On 2/13/2013 10:26 AM, Bruno Marchal wrote:


On 13 Feb 2013, at 06:45, Craig Weinberg wrote:



On Tuesday, February 12, 2013 10:09:40 PM UTC-5, stathisp wrote:

    On Wed, Feb 13, 2013 at 12:24 PM, Craig Weinberg
    <whats...@gmail.com <javascript:>> wrote:
    > "1. Do you consider yourself to have experienced the torture in
    the case of
    > the Restorers, even though you no longer remember it?  If not,
    why not."
    >
    > Yes
    >
    >
    > "2. If yes, do you consider yourself to have experienced the
    torture in the
    > case of the Duplicators?  If yes, please explain, if not,
    please explain."
    >
    > The idea that atoms can be duplicated is an assumption. If we
    only look at
    > the part of a plant that we can see and tried to duplicate
    that, it would
    > not have an roots and it would die. I think of the roots of
    atoms to be
    > experiences through time. Just having a person who seems to be
    shaped like
    > you according to an electron microscope does not make them you.
    >
    > 3. Both scenarios I think are based on misconceptions. Nothing
    in the
    > universe can be duplicated absolutely and nothing can be erased
    absolutely,
    > because what we see of time is, again, missing the roots that
    extend out to
    > eternity.  I find it bizarre that we find it so easy to doubt
    our naive
    > realism when it comes to physics but not when it comes to
    consciousness.
    > Somehow we think that the idea that this moment of 'now' is
    mandated by
    > physics to be universal and uniform.

    What is to stop duplication of, say, the simplest possible conscious
being made up of only a few atoms?

Because I suspect that conscious beings are not made of atoms, rather atoms exist in the experience of beings.

Dear Bruno,

I have some questions but they are not well-formed, my apologies. I hope you can make some sense of them. I agree generally that "atoms exist in the experience of beings" only. We (the in the plural sense) happen to be able to agree on the locations and other properties of objects within our individual 1p.

But that's a consequence of the fact that we might be 3p-duplicable.

If we are 3p-duplicatable then how do we obtain the non-clonability of quantum states?


Experiences cannot be duplicated literally, because I suspect that unique is the only thing that experiences can literally be.

I agree with this, in the sense that this follows also from computationalism, and thus 3p-duplicability at some level.

Could it be that the 3p-duplicatability is possible but global 1p correlations of these is not possible, thus obtaining the no cloning of QM?

An 1p-experience is not duplicable, as it is the unique experience of a unique being.

Does this follow from the uniqueness of a fixed point (for a given group of transformations on a closed (or semi-closed) collection?

It can still be duplicated relatively to some observer, but not relatively to the experiencer himself.

    So would relate them to each other?

Again what you say concur with comp, making astonishing why you are using those points against the possibility of 3p-duplication, which is so much well illustrated by nature, as life is constant self-body change and duplication (as Stathis argues convincingly).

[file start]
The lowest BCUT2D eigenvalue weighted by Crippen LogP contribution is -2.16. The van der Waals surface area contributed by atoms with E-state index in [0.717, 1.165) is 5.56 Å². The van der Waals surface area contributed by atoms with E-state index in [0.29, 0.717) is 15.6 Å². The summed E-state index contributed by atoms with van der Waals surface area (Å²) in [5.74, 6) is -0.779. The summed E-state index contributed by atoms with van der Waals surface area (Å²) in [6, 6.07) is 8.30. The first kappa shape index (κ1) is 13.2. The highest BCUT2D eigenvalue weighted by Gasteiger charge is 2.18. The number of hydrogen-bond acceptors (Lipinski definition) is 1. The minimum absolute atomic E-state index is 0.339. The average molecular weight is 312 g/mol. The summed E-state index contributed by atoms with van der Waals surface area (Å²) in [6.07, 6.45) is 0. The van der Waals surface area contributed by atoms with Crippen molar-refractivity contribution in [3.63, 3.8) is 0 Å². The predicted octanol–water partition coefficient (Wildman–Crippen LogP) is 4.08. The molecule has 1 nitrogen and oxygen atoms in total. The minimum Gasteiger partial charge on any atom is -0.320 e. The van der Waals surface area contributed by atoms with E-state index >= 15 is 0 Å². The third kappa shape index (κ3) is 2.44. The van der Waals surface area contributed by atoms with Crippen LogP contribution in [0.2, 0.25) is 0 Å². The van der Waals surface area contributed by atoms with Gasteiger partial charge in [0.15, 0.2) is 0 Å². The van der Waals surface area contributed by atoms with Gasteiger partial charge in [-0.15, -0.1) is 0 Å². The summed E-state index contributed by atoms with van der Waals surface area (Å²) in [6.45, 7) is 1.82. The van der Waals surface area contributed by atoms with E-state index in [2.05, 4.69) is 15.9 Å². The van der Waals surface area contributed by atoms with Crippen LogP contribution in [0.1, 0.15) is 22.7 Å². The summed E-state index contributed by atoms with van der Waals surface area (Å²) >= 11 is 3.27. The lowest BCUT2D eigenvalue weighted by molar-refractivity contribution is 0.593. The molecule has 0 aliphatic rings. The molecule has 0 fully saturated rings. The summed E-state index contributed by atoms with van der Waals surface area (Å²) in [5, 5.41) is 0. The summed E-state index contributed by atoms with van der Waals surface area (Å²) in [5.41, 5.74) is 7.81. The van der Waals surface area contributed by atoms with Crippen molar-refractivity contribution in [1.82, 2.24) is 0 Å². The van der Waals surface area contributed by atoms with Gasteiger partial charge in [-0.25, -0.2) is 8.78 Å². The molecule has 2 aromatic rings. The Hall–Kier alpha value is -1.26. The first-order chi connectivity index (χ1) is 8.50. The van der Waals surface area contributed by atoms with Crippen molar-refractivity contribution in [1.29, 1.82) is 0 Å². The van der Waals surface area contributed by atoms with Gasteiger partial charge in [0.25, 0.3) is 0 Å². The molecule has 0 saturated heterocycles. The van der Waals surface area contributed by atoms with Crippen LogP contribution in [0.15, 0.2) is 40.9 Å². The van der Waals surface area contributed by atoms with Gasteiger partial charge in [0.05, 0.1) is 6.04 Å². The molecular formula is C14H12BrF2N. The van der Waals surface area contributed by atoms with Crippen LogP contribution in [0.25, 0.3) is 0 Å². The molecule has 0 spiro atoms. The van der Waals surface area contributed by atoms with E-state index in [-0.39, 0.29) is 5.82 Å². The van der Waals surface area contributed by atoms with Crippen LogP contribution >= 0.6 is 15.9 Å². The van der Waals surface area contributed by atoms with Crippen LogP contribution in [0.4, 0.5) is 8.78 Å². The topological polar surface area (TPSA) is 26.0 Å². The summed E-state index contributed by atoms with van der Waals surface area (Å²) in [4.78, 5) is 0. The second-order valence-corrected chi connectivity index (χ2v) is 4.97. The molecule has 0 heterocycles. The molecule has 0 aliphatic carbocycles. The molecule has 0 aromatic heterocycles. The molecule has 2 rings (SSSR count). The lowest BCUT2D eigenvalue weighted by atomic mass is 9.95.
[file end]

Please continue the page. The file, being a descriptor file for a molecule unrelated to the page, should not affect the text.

To sum up: with comp, we are 3p-duplicable; the 1p, as attributed by a 3p-person, is relatively duplicable. The 1p, seen from the 1p view, is not duplicable. Like in Everett QM, the 1p can't feel the split in any way.

It seems to me that you are assuming a special observer that can distinguish all 3p-persons from each other. In my thinking this is cheating.


Bruno



    Sometimes the objection is raised
    that an exact quantum state cannot be measured (although it can be
    duplicated via quantum teleportation, with destruction of the
    original), but this is probably spurious. If duplication down to the
    quantum level were needed to maintain continuity of consciousness
    then
    it would be impossible to maintain continuity of consciousness from
    moment to moment in ordinary life, since the state of your body
    changes in a relatively gross way and you remain you.


Can the year 1965 be duplicated? If you wanted just one millisecond from 1965. What I am suggesting is that the entire assumption of the universe as bodies or particles be questioned. The universe is unique variations of a single experience, with a continuum of 'similarity' in between, contingent upon the experiential capacity of the participant.


    So what you have to explain Craig is what you think would happen if
    you tried to duplicate a person using very advanced science,


If you tried to duplicate a person's body, then you get an identical twin - my guess is probably a dead one.

    and why
    you don't think that happens when a person lives his life from
    day to
day,

Because the cells of the body exist within experiences, not the other way around. We aren't spirits or bodies, we are lifetimes.

    having his brain replaced completely (and imprecisely) over the
    course of months with the matter in the food he eats.


It's like saying the cars on a freeway are replaced constantly so it is no longer a freeway. What makes the traffic is the participation of drivers who employ vehicles to take them places. Understanding the phenomenon as just a statistical pattern of positions and frequencies, or of objects in a spatial relation are both interesting and useful, but without the underlying sensory-motive grounding, it's ultimately meaningless to the big picture.

Craig



--
Onward!

Stephen

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